Something else we can glean from the graphs is that after the Great Recession (or GFC) of 2008~2009, the economy never recovered. The S&P may have, and the banks are back to profitable ways and big bonuses, but that has nothing to do with real Americans in their own real economy. 2009 was a turning point and the crisis never looked back.

Are the American people actually paying for the so-called recovery? One might be inclined to say so. There is no recovery, there’s whatever the opposite of that is, terminal decline?!. It’s just, where does that consumer confidence level come from? Is that the media? Is The Conference Board pulling our leg? Is it that people think things cannot possibly get worse?

What is by now crystal clear is that Americans don’t choose to not save, they have nothing left to save. And that will have its own nasty consequences down the road. Let’s raise some rates, shall we? And see what happens?!

One consolation: Europe, Japan, China are in the same debt-driven decline that Americans are. We’re all going down together. Or rather, the question is who’s going to go first. That is the only hard call left. America’s a prime candidate.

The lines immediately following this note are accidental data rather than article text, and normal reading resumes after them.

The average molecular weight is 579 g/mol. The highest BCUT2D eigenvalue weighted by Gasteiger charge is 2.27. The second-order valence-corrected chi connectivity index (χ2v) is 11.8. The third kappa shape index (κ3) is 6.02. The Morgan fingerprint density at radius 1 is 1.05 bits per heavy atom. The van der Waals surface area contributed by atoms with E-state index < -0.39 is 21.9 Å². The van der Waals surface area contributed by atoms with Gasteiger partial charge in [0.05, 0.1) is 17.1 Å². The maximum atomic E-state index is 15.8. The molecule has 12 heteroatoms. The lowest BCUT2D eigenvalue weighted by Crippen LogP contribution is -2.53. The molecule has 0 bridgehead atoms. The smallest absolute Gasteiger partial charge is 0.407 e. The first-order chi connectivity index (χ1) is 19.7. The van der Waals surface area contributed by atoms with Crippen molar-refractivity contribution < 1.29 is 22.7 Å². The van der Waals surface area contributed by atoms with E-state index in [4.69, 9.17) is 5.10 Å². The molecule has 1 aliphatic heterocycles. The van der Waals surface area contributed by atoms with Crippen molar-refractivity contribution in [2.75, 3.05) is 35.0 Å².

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Xi’s Road Map to The Chinese Dream

by Pepe Escobar

CounterPunch (October 25 2017)

Photo by Thierry Ehrmann | CC by 2.0

Now that President Xi Jinping has been duly elevated to the Chinese Communist Party pantheon in the rarified company of Mao Zedong Thought and Deng Xiaoping Theory, the world will have plenty of time to digest the meaning of “Xi Jinping Thought on Socialism with Chinese Characteristics for a New Era”.

Xi himself, in his three-and-half-hour speech at the start of the 19th Party Congress, pointed to a rather simplified “socialist democracy” – extolling its virtues as the only counter-model to Western liberal democracy. Economically, the debate remains open on whether this walks and talks more like “neo-liberalism with Chinese characteristics”.

All the milestones for China in the immediate future have been set.

“Moderately prosperous society” by 2020.